The Remix's best offering is its intent; Amazon Prime Video original steers clear of high-pitched melodrama

Devansh Sharma

Mar,11 2018 13:48:44 IST

With a host of global rages like DJ Hardwell, Kygo and Martin Garrix coming to India and pulling huge numbers, the Electronic Dance Music (EDM) is slowly but surely picking up. And it shows no signs of a 'drop', with the advent of India's first OTT talent show The Remix.

Amzon Prime Video India has now introduced the international format in India, where vocalists and music producers collaborate to churn out a 'remixed' track that sounds as good as an original. Judged by renowned singer Sunidhi Chauhan, acclaimed music composer Amit Trivedi and the forever-in-vogue DJ Nucleya, the show will see 10 pairs battle it out on the stage and across the console table.

Amit Trivedi, Sunidhi Chauhan and Nucleya in The Remix. YouTube

Amit Trivedi, Sunidhi Chauhan and Nucleya in The Remix. YouTube

However, the term 'battle it out' sounds bit of a stretch in context with The Remix. Though the emotion is in sync with the degree of energy of the show, the choice of words is not in accordance with the tone of this project. Unlike countless reality shows that Indian audiences have been force-fed on their TV sets, The Remix does not conform to the formulaic dramatisation of competition between the contestants.

A lot of that has to do with the platform. With the entry of streaming giants in the country, enthusiasts have witnessed an overhaul of content across the board. Whether it is sitcoms, films and now talent shows, streaming giants have helped producers steer clear of age old diktats that the revenue-driven industries like cinema and television subject them to.

For example, years after it went off the air because of a discord with demanding broadcasters, Sarabhai Vs Sarabhai found a new lease of life on Hotstar. The platform gave it a chance to retain its original voice that set it apart from the other shows that the audience was consuming more. It did not have to resort to futile dramatisation of events and in turn, managed to stay true to its lighthearted, slice-of-life tone.

The same effect has permeated the talent show space too. This genre had reached its saturation point on TV with every general entertainment channel boasting of at least four to five shows, which get replaced by another set of shows in a cyclic phenomenon that only makes all of them redundant. Thus, in order to grab eyeballs, the makers are compelled to not come up with their original voice but only 'pitch higher' so that their voice is heard among all the chaos.

Karan Tacker, the host of The Remix, recalls how it was a breath of fresh air to be on the sets of this show. "Unlike the reality shows on TV, I did not have to force-flirt with Sunidhi ma'am. I know that's another form of entertainment altogether, but I'm glad we all stuck to what we signed up for — music."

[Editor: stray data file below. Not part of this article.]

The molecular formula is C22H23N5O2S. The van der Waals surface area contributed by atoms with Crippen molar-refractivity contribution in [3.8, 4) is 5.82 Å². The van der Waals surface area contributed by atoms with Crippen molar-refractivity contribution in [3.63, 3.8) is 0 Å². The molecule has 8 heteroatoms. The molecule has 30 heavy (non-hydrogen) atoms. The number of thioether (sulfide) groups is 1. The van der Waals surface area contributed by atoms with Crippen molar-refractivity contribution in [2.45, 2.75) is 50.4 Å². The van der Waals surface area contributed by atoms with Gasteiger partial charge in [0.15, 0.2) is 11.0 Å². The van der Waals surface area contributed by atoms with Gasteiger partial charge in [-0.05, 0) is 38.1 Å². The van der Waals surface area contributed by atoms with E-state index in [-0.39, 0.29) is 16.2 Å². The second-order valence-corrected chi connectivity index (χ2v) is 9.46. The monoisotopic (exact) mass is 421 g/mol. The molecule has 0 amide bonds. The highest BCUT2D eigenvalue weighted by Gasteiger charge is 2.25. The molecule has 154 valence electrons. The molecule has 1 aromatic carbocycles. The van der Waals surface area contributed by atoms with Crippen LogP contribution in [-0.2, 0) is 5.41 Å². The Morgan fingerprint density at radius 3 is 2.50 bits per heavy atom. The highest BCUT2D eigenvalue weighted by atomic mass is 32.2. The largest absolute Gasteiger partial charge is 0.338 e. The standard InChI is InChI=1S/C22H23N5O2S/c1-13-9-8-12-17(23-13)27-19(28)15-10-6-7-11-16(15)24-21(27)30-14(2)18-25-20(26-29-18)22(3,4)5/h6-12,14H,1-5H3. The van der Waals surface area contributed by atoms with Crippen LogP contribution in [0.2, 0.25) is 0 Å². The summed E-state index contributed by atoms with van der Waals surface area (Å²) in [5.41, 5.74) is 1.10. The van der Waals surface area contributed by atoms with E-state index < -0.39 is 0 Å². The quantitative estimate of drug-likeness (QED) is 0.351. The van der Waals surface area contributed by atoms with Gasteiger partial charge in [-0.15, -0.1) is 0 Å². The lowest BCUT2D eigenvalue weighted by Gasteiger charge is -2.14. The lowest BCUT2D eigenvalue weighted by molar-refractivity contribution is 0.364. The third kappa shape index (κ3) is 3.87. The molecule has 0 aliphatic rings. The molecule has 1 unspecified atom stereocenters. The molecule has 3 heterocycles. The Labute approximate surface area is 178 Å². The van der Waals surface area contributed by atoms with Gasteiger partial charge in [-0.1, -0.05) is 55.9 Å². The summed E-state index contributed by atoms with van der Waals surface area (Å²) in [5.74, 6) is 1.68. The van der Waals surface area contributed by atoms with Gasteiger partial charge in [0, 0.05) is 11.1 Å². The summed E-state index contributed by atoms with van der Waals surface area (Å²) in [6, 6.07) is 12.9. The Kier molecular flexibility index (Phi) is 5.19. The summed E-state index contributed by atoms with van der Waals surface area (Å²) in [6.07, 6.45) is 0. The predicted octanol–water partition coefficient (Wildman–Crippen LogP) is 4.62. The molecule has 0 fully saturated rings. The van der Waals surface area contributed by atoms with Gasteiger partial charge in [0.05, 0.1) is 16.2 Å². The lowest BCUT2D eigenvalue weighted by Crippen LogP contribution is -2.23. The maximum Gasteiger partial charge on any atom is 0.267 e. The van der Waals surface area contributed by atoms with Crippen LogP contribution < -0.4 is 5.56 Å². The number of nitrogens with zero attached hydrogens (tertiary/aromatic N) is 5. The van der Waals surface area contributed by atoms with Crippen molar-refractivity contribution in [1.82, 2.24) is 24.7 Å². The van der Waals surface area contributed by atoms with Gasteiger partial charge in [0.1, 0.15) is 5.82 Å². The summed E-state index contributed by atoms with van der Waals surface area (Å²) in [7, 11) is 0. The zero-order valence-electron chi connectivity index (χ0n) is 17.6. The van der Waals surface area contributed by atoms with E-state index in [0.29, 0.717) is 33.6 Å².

Tacker's confession points out the glaring disadvantage of reality shows on the small screen. All the shows, which display immense potential on paper through path-breaking concepts, fall prey to the drama that takes the driver's seat. All the unique, innovative ideas, formats and challenges get lost in translation. The singing reality shows end up with a crescendo in drama and diminuendo in music.

But The Remix paves the way for an interesting trend, only if the show receives a favourable response from the digitally literate audience who seeks leisure from their laptops and phone. This is where the possible flip side comes in.

Given the pitch and visual appeal of the show, it is not the best form of entertainment to enjoy on your smartphone screen. Irrespective of how 'kickass' the sound of your phone is or how 'smooth' the screen is, you would want to set yourself free of those earphones, put your phone away and dance to the irresistible beats, only to realise that the music is no longer playing.

The Remix is not just a singing reality show but relies heavily on its experiential output. It caters to the viewer's nostalgia, the ears, the adrenaline glands and also the eyes (courtesy of background dancers). Its skillful cinematography, tight editing and impactful production design offer a mix that the screen of a phone, or even a laptop, will not do justice to.

In fact, it is a show (if it ups the ante with every episode) that is worthy of the big screen. However, it is logistically not possible to reward it a theatrical release just because it delivers good quality. Even a huge world renowned name in One Heart: The AR Rahman Concert Film could not afford a theatrical release.

Rehashes have become a hot property in Bollywood now with every music composer being instructed to spin a number 'inspired' from a popular old one. However, when the same trend is not forced down the the producers' throats in The Remix and goes into motion organically, it makes way for quality content.

The Remix treads on that middle path between television and cinema so that it can conveniently grow immune to the creativity-killing pathogens that both industries come along with. It heralds a fresh format that can be enjoyed nonetheless, without the drama and the scale, purely because of its intent.

Updated Date: Mar 11, 2018 13:48 PM